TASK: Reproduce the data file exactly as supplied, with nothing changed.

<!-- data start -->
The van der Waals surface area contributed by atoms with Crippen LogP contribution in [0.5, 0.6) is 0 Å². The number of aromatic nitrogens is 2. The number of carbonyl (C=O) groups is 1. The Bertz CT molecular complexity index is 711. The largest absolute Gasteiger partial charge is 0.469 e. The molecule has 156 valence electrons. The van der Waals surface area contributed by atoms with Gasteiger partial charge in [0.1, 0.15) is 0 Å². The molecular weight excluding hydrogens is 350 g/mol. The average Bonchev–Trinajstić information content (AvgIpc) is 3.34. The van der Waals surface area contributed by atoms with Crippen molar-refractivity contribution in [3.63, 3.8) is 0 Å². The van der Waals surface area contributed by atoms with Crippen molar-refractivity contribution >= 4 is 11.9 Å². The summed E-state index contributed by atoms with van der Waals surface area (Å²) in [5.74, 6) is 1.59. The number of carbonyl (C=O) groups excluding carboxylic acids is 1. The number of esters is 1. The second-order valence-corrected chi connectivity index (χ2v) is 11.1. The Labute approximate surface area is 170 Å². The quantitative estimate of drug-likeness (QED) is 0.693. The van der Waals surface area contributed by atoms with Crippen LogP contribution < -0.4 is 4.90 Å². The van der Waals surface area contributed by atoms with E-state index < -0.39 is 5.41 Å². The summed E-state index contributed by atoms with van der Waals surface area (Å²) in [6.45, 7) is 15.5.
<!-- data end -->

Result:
The van der Waals surface area contributed by atoms with Crippen LogP contribution in [0.5, 0.6) is 0 Å². The number of aromatic nitrogens is 2. The number of carbonyl (C=O) groups is 1. The Bertz CT molecular complexity index is 711. The largest absolute Gasteiger partial charge is 0.469 e. The molecule has 156 valence electrons. The van der Waals surface area contributed by atoms with Gasteiger partial charge in [0.1, 0.15) is 0 Å². The molecular weight excluding hydrogens is 350 g/mol. The average Bonchev–Trinajstić information content (AvgIpc) is 3.34. The van der Waals surface area contributed by atoms with Crippen molar-refractivity contribution in [3.63, 3.8) is 0 Å². The van der Waals surface area contributed by atoms with Crippen molar-refractivity contribution >= 4 is 11.9 Å². The summed E-state index contributed by atoms with van der Waals surface area (Å²) in [5.74, 6) is 1.59. The number of carbonyl (C=O) groups excluding carboxylic acids is 1. The number of esters is 1. The second-order valence-corrected chi connectivity index (χ2v) is 11.1. The Labute approximate surface area is 170 Å². The quantitative estimate of drug-likeness (QED) is 0.693. The van der Waals surface area contributed by atoms with Crippen LogP contribution < -0.4 is 4.90 Å². The van der Waals surface area contributed by atoms with E-state index < -0.39 is 5.41 Å². The summed E-state index contributed by atoms with van der Waals surface area (Å²) in [6.45, 7) is 15.5.